At Turnpike, it turned left towards some favourate fishing spots, For the whole day, the men and boys engaged in float fishing, until sunset when the bus returned to collect them.     

Fishing was both a hobby and a source of income for some families. However, it was a game that demanded loads of patience. It was common to see men in a single file, energetically riding on black bicycles towards the dam. 

Of course, some were reportedly using illegal fishing nets, but the rest made an honest living. Enterprising fishermen reportedly built houses through fishing. Years later, like the biblical fishermen, Aleck would later convert to Christianity, convincing other souls to join him.          

Friends to the end

Our family left Kuwadzana at the end of 1993. That move separated us from many friends, but we also made some new ones. In 1996, I was back in Kuwadzana to attend a funeral. On this rare visit, I discovered that many other families had left the area. After that sad episode, my visits became erratic.  

Thankfully, social media, especially Facebook, later reunited us. Years after separation, I befriended Aleck on Facebook. Predictably, his first question was: “Where is your elder brother?” After all these years, he still remembered everyone in my family. 

I gave him my brother’s contacts, and the two renewed their lost friendship. Although I did not overhear the conversation between the two, I am sure the name ‘Chindanga’ was resurrected.  

Before Aleck’s death, he had invited my elder brother to visit him in Durban. When he heard the news about his death, he was devastated, everyone was, including my young brother, who was in regular contact with Aleck. 

Through Aleck, I have learned that some friendships are made to last, even though they may be temporarily broken. To me, Aleck was a brother, one who could share his thoughts, for example, the death of his daughter.   

The last dance

Aleck was born in January 1972. This year, 2022, he turned 50 years old. A month later, on February 27, he collapsed and was pronounced dead due to a heart alignment. 

To many, including his new wife, children, family and friends, he had lots of promises, a hard worker, who sought to succeed spiritually, physically and financially. Sadly, his wishes were cut short, leaving us his rare, special gift of networking. 

Back in our days, before the coming of CDs, if you placed a cassette into the cassette player, you could either pause, play, rewind or fast forward it – the choice was yours. Unfortunately, in life, we have limited options. 

God, the author of life, pressed play when Aleck was born. Along the way, he went through some challenges, but God kept him alive. When God saw it fit, He pushed the stop button, without a warning or approval from anyone.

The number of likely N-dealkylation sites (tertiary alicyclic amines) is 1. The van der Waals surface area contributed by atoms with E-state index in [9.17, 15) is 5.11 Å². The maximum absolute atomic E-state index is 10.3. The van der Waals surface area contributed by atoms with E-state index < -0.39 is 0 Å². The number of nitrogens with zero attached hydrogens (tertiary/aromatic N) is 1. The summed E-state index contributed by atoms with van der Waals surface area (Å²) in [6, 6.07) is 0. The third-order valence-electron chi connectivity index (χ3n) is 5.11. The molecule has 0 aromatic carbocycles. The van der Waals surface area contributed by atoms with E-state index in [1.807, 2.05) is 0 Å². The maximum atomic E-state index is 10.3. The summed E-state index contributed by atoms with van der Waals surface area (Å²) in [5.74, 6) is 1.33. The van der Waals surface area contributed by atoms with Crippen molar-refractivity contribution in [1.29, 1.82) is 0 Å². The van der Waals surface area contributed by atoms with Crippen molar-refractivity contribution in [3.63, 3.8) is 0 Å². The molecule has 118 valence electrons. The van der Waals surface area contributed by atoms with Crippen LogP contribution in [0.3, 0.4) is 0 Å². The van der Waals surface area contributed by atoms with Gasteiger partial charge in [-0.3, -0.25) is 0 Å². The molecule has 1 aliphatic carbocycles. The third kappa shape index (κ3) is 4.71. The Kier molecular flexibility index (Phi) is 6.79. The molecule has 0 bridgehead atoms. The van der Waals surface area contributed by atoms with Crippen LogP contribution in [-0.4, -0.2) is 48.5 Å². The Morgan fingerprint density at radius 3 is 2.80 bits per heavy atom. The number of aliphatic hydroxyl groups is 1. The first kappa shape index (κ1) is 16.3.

And on that day, Aleck transformed into another world. Yes, we have every right to mourn, wish for more time together, but all that we can control now are the memories. His life on this earth, our relationships, both happy or sad movements will continue to play and replay inside us, like a flawless song. 

The infectious smile, followed by an echoing laugh, will remind us that life on earth is temporary. We are on a journey that will come to a pause.  

Carving a legacy    

For this story, I have captured the few moments I still recall about Aleck, however, his life had numerous chapters. Like an old cassette, my account might have skipped some episodes, not by choice, but due to the time frame. Most of these events occurred over 34 years ago when I was aged 9 years old before we left the suburb in 1993.

In 2018, I was in Kuwadzana for an erratic, formal visit. Again, this was a chance to revisit the past. Three years later, on March 6, I returned to a place that carries part of our history. On my way, at the outskirts of the suburb, just opposite Kuwadzana 3 Primary lies a range of hills rich in soapstone deposits. 

As daring young boys, we often climbed at the summit, kilometres from home to harvest soapstone to make our own artifacts. Further down these hills is the Warren Hills Cemetery, a place where famous names are buried. 

As part of the convoy of mourners bidding farewell to Aleck, my mind raced back in time, retracing the old days, the battles we had fought and won – the unwritten history that had shaped the lives of famous personalities born and bred in Kuwadzana.  

Finally, we reached the gravesite, encircled by mounds of red soil, ready to swallow his remains. A few paces away, Zex Manatsa, the famous entertainer of the 80s is buried. George Shaya, the late eminent footballer’s grave is further down. To me, this lineup was not an accident for Aleck to rest next to some local heroes.